`Coalition of the willing' is world's best weapon

April 21, 2002|By Lincoln P. Bloomfield

COHASSET, Mass. - Debate about American foreign policy has been discreetly muffled since Sept. 11.

But the argument between unilateral and multilateral action has reappeared as a subtext of the response to global terrorism.

Of course, in the real world, policy is a mix of the two, depending on the circumstances.

What is new is the notion of "coalitions" as a flexible version of the old multilateralism.

President Bush praised our allies on March 11 as "a mighty coalition of civilized nations." Secretary of State Colin Powell earlier described the states that joined the United States in defeating the Taliban in Afghanistan as a "coalition of the willing."

That label entered the vocabulary when a "coalition of the willing" kicked Saddam Hussein out of Kuwait.

The military reality in 1991, as now, was that only a few countries were up to the kicking, so it was mainly a U.S. effort.

But the political reality - as now - required supportive allies and a legitimizing U.N. umbrella.

The same formula worked in Afghanistan and is fast becoming conventional wisdom.

World leaders, pundits and editorial writers today use "coalitions of the willing" as shorthand for military action blessed by the U.N. Security Council but carried out by a pick-up team of member countries with the will and the wherewithal under the lead of the United States.

But how do coalitions of the willing fit into the rest of the international security architecture?

Under the U.N. Charter, collective security to deal with threats to peace was supposed to be managed jointly by the five great powers. The Cold War killed that prospect, and the realities of power still make it a non-starter.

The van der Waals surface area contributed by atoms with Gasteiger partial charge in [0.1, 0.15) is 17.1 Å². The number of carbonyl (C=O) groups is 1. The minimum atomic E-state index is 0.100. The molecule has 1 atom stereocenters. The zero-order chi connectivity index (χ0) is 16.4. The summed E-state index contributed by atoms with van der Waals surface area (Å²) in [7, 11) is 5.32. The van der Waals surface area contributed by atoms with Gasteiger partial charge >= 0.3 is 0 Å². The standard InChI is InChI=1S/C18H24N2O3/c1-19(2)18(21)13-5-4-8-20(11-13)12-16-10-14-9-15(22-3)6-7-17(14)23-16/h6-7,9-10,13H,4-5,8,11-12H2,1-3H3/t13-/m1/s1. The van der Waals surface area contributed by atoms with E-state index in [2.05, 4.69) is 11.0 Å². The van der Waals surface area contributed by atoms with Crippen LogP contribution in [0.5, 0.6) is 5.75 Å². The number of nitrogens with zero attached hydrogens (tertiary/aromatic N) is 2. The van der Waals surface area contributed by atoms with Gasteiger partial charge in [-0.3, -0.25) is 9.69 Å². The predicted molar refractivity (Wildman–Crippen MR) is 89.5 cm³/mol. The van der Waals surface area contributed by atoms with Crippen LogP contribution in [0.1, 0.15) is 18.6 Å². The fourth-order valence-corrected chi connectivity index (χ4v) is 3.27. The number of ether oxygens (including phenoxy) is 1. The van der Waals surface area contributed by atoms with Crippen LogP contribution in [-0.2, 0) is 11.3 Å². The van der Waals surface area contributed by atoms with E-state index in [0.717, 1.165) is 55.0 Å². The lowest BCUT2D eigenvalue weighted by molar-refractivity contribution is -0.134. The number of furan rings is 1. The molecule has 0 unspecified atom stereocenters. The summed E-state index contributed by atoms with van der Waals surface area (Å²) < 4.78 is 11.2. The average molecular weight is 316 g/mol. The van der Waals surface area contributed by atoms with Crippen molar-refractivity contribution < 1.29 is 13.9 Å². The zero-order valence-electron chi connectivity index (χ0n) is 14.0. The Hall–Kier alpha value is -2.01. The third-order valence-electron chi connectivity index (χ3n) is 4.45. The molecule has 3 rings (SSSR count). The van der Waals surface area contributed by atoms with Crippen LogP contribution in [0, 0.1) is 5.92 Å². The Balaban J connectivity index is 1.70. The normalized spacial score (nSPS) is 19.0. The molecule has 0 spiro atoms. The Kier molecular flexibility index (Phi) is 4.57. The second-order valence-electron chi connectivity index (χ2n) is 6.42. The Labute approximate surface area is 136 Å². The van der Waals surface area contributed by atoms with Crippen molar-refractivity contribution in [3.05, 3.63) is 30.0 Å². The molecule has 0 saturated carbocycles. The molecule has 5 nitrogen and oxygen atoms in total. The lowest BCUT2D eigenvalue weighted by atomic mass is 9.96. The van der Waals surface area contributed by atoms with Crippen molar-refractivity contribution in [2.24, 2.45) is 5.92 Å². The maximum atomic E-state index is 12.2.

A more ad hoc approach to enforcement was already in place when in 1971 The New York Times carried my suggestion of a "coalition of the law-abiding."

The so-called U.N. police action in Korea in 1950 was in fact a coalition of the willing in the sense that 16 countries under U.S. command acted on a U.N. mandate to beat back aggression.

Such ad-hockery is not mentioned in the U.N. Charter. But if the U.S. Constitution is a living instrument that adapts to changing reality, so is the U.N. Charter.

That document said nothing about peacekeeping, which was invented in the middle of the night in October 1956, when Egypt was attacked by Britain, France and Israel.

For conflict prevention and maintaining cease-fires, U.N. peacekeeping missions became a useful, if controversial, halfway house between combat and diplomatic hand-wringing.

Another innovation was the "multinational force," devised in Lebanon in 1982 and applied in the 1990s in the Balkans .

The International Security Assistance Force now in Afghanistan is a mix of the two, featuring a Security Council mandate and British (soon Turkish) leadership.

In the same spirit, coalitions of the willing represent the best available formula for dealing with some of the world's most daunting challenges - rooting out global outlaws such as al-Qaida, restoring a violated peace, aborting proliferation of weapons of mass destruction.

Coalitions of the willing are not only an idea whose time has come but also a felicitous phrase, and historians might wonder where the phrase originated. They will have trouble, since retired NATO Ambassador Harlan Cleveland has told Bartlett's that it was me. But I told a congressional committee that it was Harlan Cleveland.

No DNA test is available and, as President Dwight D. Eisenhower said, you can achieve anything so long as you don't mind who gets credit for it. The best solution is to drop the quotation marks, go for the Eisenhower maxim and muster coalitions of the willing for crucial enforcement actions the wider community endorses but can't carry out by itself.

Lincoln P. Bloomfield, professor of political science, emeritus, at the Massachusetts Institute of Technology, served at the State Department during the Truman and Eisenhower administrations and at the National Security Council during the Carter administration.

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